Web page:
Once upon a time there were three little girls, Nelle, Linna and Helmi, who lived in the forest with their mum and dad, and lots of spiders.

They lived in a quaint old timber house but the spiders mostly lived in the walls. Mum said it was too dusty, too cold and had too many spiders.

They weren’t nasty spiders, but in winter, when the weather was cold, and it gets really cold where this forest is, they came out to get warm. These zirneli, that’s what they call spiders in that country, climbed on the kitchen counters, they climbed into the sink then couldn’t get out again, they would have liked to climb up the curtains but there weren’t any, so they just climbed up the walls and the bedclothes to where it was warmest and snuggled down. They even climbed on top of dad’s computer upstairs because it was so warm as he worked hard on it all day.

We will have to do something about these spiders,” said Mum. “There are just too many. They are getting everywhere. I want to put up the Christmas decorations, with the beautiful traditional puzurs I’ve made hanging from the ceiling. But they’ll all get covered in spiders for sure.

Don’t worry,” said dad, “I’ll trap them under a glass and put them outside, or maybe you could make some kind of trap mum.” Mum was very good with her hands; she was always making things.

Oh no,” chorused Nelle, Linna and Helmi together, “it’s too cold outside and they will die. How about making them a nice, snug little house mum? They could all live in there for the winter and they wouldn’t bother us at all.”

So, mum set to work making a lovely little spider house, cutting lots of card and coloured paper, sticking, pinning, colouring until it was a miniature palace, fit for a tiny king. All the girls helped. Then the girls began collecting all the spiders around their home and putting them in the little house, searching every nook and cranny until every one was tucked up in their little palace.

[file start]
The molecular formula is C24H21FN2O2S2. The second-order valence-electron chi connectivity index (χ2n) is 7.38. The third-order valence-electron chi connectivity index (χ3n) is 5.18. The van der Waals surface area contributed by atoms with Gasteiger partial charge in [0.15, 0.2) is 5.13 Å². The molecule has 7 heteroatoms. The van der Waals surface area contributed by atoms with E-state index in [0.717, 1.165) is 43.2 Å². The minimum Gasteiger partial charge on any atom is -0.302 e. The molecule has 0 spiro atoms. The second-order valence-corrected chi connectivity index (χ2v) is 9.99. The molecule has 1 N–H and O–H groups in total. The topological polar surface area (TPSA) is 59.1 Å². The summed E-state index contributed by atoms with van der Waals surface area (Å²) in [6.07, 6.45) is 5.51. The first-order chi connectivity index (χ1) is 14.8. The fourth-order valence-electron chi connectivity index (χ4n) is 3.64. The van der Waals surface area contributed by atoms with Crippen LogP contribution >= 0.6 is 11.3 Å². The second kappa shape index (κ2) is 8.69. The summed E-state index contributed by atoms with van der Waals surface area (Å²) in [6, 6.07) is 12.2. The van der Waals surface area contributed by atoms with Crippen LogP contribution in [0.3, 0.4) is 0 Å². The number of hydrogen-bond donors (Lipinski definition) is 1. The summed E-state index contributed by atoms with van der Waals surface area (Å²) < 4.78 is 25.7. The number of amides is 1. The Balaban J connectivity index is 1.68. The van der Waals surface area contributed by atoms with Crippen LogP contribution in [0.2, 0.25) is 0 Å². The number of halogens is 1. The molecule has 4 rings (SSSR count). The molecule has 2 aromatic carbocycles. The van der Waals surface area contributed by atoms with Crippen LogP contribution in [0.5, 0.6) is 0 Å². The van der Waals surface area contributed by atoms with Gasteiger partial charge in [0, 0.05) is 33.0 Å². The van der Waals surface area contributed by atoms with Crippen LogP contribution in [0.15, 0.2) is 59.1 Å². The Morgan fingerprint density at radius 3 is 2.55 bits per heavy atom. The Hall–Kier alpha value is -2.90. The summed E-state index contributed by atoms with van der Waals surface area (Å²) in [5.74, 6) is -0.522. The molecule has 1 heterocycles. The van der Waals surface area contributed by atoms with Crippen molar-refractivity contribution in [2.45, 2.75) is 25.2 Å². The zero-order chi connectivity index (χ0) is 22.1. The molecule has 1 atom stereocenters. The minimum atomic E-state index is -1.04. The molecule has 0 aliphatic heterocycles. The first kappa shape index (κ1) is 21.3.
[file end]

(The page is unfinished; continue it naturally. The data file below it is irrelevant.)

When Nelle, Linna and Helmi went to bed not one spider had come out.

When the girls were tucked up in bed, and soundly asleep, mum began to put up the Christmas decorations. Finally the beautiful puzurs, made of straw and decorated with feathers and eggshells, as is traditional in their country, was hanging from the ceiling.

When mum and dad went to bed still not one of the spiders had come out of their little house.

Once everyone was in bed the spiders had a chat. The biggest spider, a kind of leader whose name was Janis (it’s a very common name in the country where the spiders lived), said to the rest, “Look, this family has been so good with us, not putting us out in the snow. We should do something for them for Christmas. Any ideas?”

We could sing them a Christmas song,” said a little one whose name was Incy Wincy, you know, the one who climbed up the spout.

I think that would frighten them,” said Janis. “They never have seen a spider chorus before. What we can do is spin webs, and we can all be back in our house before they get up.”

But mum doesn’t like spider webs,” said another little one.

Ah, but we can make it a special web which even she will like,” said Janis.

All the spiders began work and soon they were finished and back in their house.

Helmi was up first the next morning. “Nelle, Linna, come quickly, look what mum has done,” she shouted.

Surrounded by all the beautiful handmade decorations they finally looked up to the ceiling to see a wonderful puzurs, its shiny straws sparkling in the candlelight.

But hanging below the puzurs was a gossamer fine banner, shimmering with tiny beads like little pearls, and woven into this wondrous work of art was a message of just two words:

Priecīgus Ziemassvētkuss

which is how people, and even spiders in that country, say

Merry Christmas